THE HOUSE leaders' refusal to move gun safety legislation before the Memorial Day recess was just what the NRA lobbyists ordered. The delay allows the gun-market-boosters time to slap together a counterattack aimed at shredding the work of the Senate. The NRA leaders' assault on the Senate bill is camouflaged in a decoy "background check" measure they tout as cutting out "all the bureaucracy" in the Senate bill. Translation: Pull all teeth in the Senate bill and let those gun-show side deals flow unregulated.
The NRA paints its proposal as a "better way" to require background checks at gun shows. It supports instant criminal checks but would kill Senate protections that call for retaining this information for 90 days. What is so punitive about holding potentially valuable crime-fighting information for a reasonable period before purging it? "Unreasonable . . . unworkable . . . and to our Founders who gave us the Second Amendment, unthinkable," says NRA Executive Vice President Wayne LaPierre. Besides, an NRA "fact" sheet states, the Senate version "gives enormous power to federal firearms police to interpret a host of undefined terms that have never appeared in firearms law -- terms that can be used to prosecute and imprison honest gun owners."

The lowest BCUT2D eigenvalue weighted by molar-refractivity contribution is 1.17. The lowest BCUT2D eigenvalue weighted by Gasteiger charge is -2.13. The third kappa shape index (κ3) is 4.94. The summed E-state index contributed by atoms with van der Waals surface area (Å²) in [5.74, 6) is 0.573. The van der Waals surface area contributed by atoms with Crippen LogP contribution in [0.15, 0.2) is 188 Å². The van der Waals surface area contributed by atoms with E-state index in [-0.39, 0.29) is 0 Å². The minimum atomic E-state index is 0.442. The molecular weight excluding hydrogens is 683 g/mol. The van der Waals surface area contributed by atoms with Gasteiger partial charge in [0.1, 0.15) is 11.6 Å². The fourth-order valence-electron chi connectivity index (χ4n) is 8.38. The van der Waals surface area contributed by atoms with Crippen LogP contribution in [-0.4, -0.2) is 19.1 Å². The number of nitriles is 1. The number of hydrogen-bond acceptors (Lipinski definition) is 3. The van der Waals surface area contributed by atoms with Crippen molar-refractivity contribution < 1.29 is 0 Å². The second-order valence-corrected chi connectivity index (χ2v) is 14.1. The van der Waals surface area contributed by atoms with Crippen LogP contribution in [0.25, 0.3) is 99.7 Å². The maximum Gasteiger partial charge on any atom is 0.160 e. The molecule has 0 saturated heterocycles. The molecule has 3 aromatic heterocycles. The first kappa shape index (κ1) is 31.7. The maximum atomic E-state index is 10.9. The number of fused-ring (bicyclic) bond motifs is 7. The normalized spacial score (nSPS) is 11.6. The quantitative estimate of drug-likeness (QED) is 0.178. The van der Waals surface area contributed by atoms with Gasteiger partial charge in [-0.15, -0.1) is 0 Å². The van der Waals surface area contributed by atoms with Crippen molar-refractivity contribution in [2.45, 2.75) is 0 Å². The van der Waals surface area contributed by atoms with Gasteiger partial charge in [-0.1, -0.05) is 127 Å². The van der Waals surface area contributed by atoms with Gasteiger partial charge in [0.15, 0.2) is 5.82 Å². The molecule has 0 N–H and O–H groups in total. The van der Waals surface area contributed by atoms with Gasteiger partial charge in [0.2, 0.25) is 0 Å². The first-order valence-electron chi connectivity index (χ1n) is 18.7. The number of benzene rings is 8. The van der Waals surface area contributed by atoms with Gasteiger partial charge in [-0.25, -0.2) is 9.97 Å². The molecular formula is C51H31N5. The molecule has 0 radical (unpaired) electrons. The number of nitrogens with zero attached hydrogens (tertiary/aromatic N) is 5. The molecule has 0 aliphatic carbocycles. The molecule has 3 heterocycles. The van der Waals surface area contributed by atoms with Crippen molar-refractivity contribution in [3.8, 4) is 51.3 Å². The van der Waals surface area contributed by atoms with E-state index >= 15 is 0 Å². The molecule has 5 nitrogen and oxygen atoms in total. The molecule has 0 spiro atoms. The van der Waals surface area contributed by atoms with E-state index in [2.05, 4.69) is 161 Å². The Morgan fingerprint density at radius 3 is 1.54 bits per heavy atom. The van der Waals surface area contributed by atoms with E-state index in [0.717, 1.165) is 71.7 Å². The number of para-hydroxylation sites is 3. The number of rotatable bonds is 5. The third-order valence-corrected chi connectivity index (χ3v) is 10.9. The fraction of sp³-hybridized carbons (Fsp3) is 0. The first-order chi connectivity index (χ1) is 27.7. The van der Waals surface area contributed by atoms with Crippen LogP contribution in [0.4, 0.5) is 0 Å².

While the scare tactics still may work on some NRA members, more and more Americans -- including the honest gun owners who have nothing to fear -- are refusing to buy this line anymore. They sense the urgent need for rational controls on the lethal-weapons market.
The House could buy all the Senate proposals and still wouldn't begin to stop the gun-show side deals. Instead of entertaining NRA mischief, responsible members should concentrate on ways to strengthen the Senate bill. Why should lawmakers balk, for example, at efforts to limit the number of handguns that anybody may buy in a given year? What does anyone think happens to most of these bulk purchases? Is it coincidence that in states that have enacted limits, the gunrunning has run elsewhere?
Why does President Clinton say he supports gun registration as an effective safety measure -- and then bristle when asked why he won't push for it? During an interview Friday, he grew testy when Charles Gibson of ABC's "Good Morning America" quoted an unnamed Clinton ally as saying that after the shootings in Colorado, the president "had a chance to roar on gun control, and he meowed." President Clinton snapped, "For you to say that I shouldn't take what I can get and instead I should ask for things that I am absolutely positive will be defeated in the Congress is quite wrong."
It is wrong if you value racking up political score-sheet victories more than taking forceful, politically courageous positions. It is why so many politicians are content to "respond" to public concerns about guns with whatever minimum-strength legislation will let them vote for something and then change the subject.
It is also why anyone with the slightest hopes that Congress might do a little something about gunfire should urge the House to support more protections than the Senate enacted, not fewer.